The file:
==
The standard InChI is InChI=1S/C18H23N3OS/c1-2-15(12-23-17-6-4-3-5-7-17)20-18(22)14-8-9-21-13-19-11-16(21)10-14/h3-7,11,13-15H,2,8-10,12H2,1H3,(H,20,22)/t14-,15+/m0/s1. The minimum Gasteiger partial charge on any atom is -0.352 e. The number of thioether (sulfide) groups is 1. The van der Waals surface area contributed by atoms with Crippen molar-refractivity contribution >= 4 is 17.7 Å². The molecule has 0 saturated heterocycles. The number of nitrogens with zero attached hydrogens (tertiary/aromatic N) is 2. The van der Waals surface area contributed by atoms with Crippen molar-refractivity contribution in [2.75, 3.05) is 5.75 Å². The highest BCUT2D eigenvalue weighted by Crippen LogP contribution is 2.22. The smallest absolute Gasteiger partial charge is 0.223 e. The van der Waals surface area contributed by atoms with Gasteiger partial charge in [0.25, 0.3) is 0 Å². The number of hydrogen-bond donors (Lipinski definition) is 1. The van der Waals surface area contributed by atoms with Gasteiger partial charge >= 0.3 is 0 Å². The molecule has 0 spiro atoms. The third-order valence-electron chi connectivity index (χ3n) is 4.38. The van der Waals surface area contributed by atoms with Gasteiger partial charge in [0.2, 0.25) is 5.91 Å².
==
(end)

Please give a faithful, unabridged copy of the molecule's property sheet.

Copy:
The standard InChI is InChI=1S/C18H23N3OS/c1-2-15(12-23-17-6-4-3-5-7-17)20-18(22)14-8-9-21-13-19-11-16(21)10-14/h3-7,11,13-15H,2,8-10,12H2,1H3,(H,20,22)/t14-,15+/m0/s1. The minimum Gasteiger partial charge on any atom is -0.352 e. The number of thioether (sulfide) groups is 1. The van der Waals surface area contributed by atoms with Crippen molar-refractivity contribution >= 4 is 17.7 Å². The molecule has 0 saturated heterocycles. The number of nitrogens with zero attached hydrogens (tertiary/aromatic N) is 2. The van der Waals surface area contributed by atoms with Crippen molar-refractivity contribution in [2.75, 3.05) is 5.75 Å². The highest BCUT2D eigenvalue weighted by Crippen LogP contribution is 2.22. The smallest absolute Gasteiger partial charge is 0.223 e. The van der Waals surface area contributed by atoms with Gasteiger partial charge in [0.25, 0.3) is 0 Å². The number of hydrogen-bond donors (Lipinski definition) is 1. The van der Waals surface area contributed by atoms with Gasteiger partial charge >= 0.3 is 0 Å². The molecule has 0 spiro atoms. The third-order valence-electron chi connectivity index (χ3n) is 4.38. The van der Waals surface area contributed by atoms with Gasteiger partial charge in [0.2, 0.25) is 5.91 Å².